Johnson and Wales finally broke the run of dominance that Saint Joseph’s (Maine) has had in the GNAC, winning its first conference title since 2015 over the Monks, 1-0 in double overtime. The Monks performed well during new head coach Will Pike’s first year, going 14-1-3 throughout the regular season, while the Wildcats went 15-2-1 during their regular season; the teams battled to a 0-0 tie in Providence on Oct. 26th. Despite being the second seed for the conference tournament, St. Joseph’s carried play on the day, racking up almost twice the number of shots as its opponent (22-12). However, it was the Wildcats who got the winning tally in the second extra session, extending their season into mid-November for the first time since 2015 (which ended with a 1-0 loss to Lycoming).

Salve Regina won its first CCC title since 2012, beating Endicott 3-2 in 2OT in the final. The Seahawks, who were the No. 1 seed for their conference tournament, were seen by some as underdogs to a venerable Endicott side which has been in and around the top of the New England rankings the past few years, but Salve Regina did its seed justice in triumphing. Following a scoreless first half, the game came to life after the interval, with two second-half Endicott goals being canceled out by the hosts, and regulation ended with the score 2-2. It would stay that way until the second overtime, when, in an attempt to clear the ball, an Endicott defender headed it past his own keeper, resulting in the hard-luck ending for the Gulls. The Seahawks, however, await their opponent in their first NCAA Tournament appearance since 2012, when they lost 2-1 in the 1st Round to Montclair State. Having overcome a solid Endicott side, though, Salve Regina will know it has the potential to make it out of the first day of play.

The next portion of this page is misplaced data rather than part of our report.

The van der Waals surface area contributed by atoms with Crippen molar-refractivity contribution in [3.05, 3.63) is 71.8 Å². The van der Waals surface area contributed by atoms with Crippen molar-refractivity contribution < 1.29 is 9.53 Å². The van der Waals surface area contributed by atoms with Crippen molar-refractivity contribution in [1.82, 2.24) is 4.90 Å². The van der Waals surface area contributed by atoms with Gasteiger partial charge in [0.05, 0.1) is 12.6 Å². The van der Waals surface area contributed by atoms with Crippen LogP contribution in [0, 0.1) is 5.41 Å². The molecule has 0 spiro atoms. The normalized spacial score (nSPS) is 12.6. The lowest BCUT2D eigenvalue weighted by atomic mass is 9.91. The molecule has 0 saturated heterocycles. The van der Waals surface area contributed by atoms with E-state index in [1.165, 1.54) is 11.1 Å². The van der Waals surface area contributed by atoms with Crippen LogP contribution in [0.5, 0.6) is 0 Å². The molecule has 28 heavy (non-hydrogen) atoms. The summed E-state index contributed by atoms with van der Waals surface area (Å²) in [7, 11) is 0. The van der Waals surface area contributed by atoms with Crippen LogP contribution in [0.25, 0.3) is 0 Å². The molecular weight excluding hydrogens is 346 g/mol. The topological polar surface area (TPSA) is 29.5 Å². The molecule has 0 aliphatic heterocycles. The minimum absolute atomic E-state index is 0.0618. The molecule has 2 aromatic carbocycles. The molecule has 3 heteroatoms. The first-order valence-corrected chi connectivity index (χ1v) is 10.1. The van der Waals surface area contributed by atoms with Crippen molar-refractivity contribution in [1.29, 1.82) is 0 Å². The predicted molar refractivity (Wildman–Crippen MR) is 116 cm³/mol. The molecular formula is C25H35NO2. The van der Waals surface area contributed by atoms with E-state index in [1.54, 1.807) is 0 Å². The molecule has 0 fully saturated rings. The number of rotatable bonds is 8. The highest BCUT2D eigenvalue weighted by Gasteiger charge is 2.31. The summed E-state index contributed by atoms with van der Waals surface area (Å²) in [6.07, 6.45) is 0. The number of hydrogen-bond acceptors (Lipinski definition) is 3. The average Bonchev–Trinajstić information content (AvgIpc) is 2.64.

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Nor'easter News

 

Nor'easter News provides coverage of Division III men's soccer throughout the New England region, home to the NESCAC, one of the nation's strongest and deepest conferences, as well as the NEWMAC, CCC, LEC and others. Each week the more significant results of the previous week are discussed, along with impressions and analysis, followed by the selection of a game to keep an eye on in the week ahead.

Columnist

Henry Loughlin

Henry Loughlin is a Brandeis University graduate (2014, Politics & American Studies) and has enjoyed watching Division III soccer for the past six years as a student and alumnus. Though a writer by trade, his interest in numbers and statistical analysis makes soccer writing and commentary a favorite pastime. [see full bio]